The first time I ever laid eyes on a glorious French press coffeemaker was in England--of all places. We were having breakfast in a hotel in London, and I was eating a profoundly overcooked fried egg while staring bleakly at the dried-looking banger sitting next to it.
Worse, I was trying to figure out how I would survive an entire day of bad food and brown teeth on just a lousy cup of tea.
I was in that very state of unbridled optimism when someone put a glass carafe next to me with a kind of a plunger thing sticking out of it. I looked up from my shriveled banger and saw that it appeared to be filled with coffee!
I stared at it for a moment in a state of mild fear and suspicion. Somehow in my pre-caffeinated haze, I figured out that I needed to push the plunger down.
I then poured myself a cup of coffee that was so good that for a very brief moment I forgot I was in England.
On my next birthday, my wonderful in-laws bought me one of my own that I now use all the time.
French press fans know that the paper filters used in automatic drip coffeemakers will strip out many of the oils and other flavor enhancers in coffee. Coffee made in a French press leaves 'em in. The result is a richer, stronger and slightly foamy coffee that is absolutely delicious.
Instead of spending a lot of time explaining how to use a French press, let me instead refer you to one of the best tutorials out there. Scroll to the bottom third of the page to see particularly clear photo instructions.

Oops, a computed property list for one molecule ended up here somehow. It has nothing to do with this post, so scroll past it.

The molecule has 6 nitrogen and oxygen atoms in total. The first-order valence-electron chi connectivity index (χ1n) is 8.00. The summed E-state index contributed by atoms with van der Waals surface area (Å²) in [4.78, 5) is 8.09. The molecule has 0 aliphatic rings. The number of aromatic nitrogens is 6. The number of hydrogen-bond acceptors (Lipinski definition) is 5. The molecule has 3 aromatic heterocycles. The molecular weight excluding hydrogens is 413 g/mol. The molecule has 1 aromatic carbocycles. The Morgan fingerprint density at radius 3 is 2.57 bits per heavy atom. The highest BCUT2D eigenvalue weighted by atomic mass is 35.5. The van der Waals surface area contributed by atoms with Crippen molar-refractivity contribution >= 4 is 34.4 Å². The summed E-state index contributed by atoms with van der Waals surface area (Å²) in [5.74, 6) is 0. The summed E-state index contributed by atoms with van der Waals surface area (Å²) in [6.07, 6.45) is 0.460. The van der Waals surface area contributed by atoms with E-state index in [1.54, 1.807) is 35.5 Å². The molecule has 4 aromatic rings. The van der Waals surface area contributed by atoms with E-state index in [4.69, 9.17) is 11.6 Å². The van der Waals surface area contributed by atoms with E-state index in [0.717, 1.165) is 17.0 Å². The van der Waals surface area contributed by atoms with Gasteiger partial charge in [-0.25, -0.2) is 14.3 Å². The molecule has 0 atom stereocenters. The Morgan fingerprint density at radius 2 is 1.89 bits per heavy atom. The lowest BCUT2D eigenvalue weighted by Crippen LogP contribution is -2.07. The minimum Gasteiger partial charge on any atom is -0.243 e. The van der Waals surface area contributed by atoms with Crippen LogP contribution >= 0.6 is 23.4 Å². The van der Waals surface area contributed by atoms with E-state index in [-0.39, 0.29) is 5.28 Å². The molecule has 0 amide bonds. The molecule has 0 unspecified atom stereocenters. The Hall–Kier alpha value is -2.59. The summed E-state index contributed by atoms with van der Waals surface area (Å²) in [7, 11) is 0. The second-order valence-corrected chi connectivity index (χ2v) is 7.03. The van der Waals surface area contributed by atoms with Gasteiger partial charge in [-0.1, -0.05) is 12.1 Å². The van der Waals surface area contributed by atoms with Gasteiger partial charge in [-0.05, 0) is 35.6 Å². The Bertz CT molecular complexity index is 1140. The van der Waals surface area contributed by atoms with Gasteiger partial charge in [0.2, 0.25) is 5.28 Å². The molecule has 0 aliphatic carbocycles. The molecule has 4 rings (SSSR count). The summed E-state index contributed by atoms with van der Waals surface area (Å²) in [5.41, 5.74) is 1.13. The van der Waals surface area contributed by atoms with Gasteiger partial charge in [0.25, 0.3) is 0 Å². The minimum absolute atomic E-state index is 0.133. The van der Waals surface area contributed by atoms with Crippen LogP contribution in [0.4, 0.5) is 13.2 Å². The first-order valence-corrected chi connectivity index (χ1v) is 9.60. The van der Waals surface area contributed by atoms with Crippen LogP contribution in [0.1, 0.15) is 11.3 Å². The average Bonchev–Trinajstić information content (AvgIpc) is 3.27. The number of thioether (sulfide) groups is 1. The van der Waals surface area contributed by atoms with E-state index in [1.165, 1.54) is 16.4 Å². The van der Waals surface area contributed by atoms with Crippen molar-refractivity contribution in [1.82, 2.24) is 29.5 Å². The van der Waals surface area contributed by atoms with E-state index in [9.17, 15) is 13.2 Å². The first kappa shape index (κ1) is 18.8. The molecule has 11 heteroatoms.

But let me emphasize three quick points:
1) It is critical that you use a very coarsely ground coffee with a French press. Fine grounds will slip through the wire or mesh filter. The result will be a coffee that I can only describe as “furry” tasting. And even with a coarse grind, you’ll always see some coffee sediment in the bottom of your cup. That's Laura’s favorite part by the way.
2) This is the type of French press we use* (see below for a graphical link to Amazon). It's more expensive (the best kind to receive as a gift...), and it has the distinct advantage of not being made of glass. Here is the more traditional style of French press* (again, see below for a graphical link).
3) I do not measure out the coffee. Ever. It doesn't matter whether I'm using a French press or whether I'm using our regular drip coffeemaker. I feel that coffee measured carefully indicates a life lived unspontaneously. So I just dump some in. And then dump some more in. And then dump a tiny bit more in just in case. We like our coffee strong around here.
* Please note: if you buy one of the items from Amazon using the links provided, I will receive a small affiliate fee.